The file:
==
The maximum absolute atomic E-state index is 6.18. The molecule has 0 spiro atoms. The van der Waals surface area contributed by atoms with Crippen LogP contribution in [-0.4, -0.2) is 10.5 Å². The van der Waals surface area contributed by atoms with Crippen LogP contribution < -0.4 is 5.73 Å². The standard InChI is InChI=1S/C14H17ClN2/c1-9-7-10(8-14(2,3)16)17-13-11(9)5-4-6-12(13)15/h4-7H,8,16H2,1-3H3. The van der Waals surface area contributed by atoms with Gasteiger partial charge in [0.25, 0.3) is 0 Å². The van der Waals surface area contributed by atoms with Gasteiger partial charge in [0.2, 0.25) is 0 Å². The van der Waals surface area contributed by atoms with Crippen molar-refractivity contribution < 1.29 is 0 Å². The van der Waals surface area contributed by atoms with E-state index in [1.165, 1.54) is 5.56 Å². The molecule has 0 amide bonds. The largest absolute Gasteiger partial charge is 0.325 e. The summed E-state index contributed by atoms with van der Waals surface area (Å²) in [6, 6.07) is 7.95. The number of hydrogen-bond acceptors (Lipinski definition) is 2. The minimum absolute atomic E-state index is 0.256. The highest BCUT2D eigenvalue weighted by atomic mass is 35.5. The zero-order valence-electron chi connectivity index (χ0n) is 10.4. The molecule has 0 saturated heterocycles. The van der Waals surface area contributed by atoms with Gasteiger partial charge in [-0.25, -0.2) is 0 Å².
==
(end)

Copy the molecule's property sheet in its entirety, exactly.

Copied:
The maximum absolute atomic E-state index is 6.18. The molecule has 0 spiro atoms. The van der Waals surface area contributed by atoms with Crippen LogP contribution in [-0.4, -0.2) is 10.5 Å². The van der Waals surface area contributed by atoms with Crippen LogP contribution < -0.4 is 5.73 Å². The standard InChI is InChI=1S/C14H17ClN2/c1-9-7-10(8-14(2,3)16)17-13-11(9)5-4-6-12(13)15/h4-7H,8,16H2,1-3H3. The van der Waals surface area contributed by atoms with Gasteiger partial charge in [0.25, 0.3) is 0 Å². The van der Waals surface area contributed by atoms with Gasteiger partial charge in [0.2, 0.25) is 0 Å². The van der Waals surface area contributed by atoms with Crippen molar-refractivity contribution < 1.29 is 0 Å². The van der Waals surface area contributed by atoms with E-state index in [1.165, 1.54) is 5.56 Å². The molecule has 0 amide bonds. The largest absolute Gasteiger partial charge is 0.325 e. The summed E-state index contributed by atoms with van der Waals surface area (Å²) in [6, 6.07) is 7.95. The number of hydrogen-bond acceptors (Lipinski definition) is 2. The minimum absolute atomic E-state index is 0.256. The highest BCUT2D eigenvalue weighted by atomic mass is 35.5. The zero-order valence-electron chi connectivity index (χ0n) is 10.4. The molecule has 0 saturated heterocycles. The van der Waals surface area contributed by atoms with Gasteiger partial charge in [-0.25, -0.2) is 0 Å².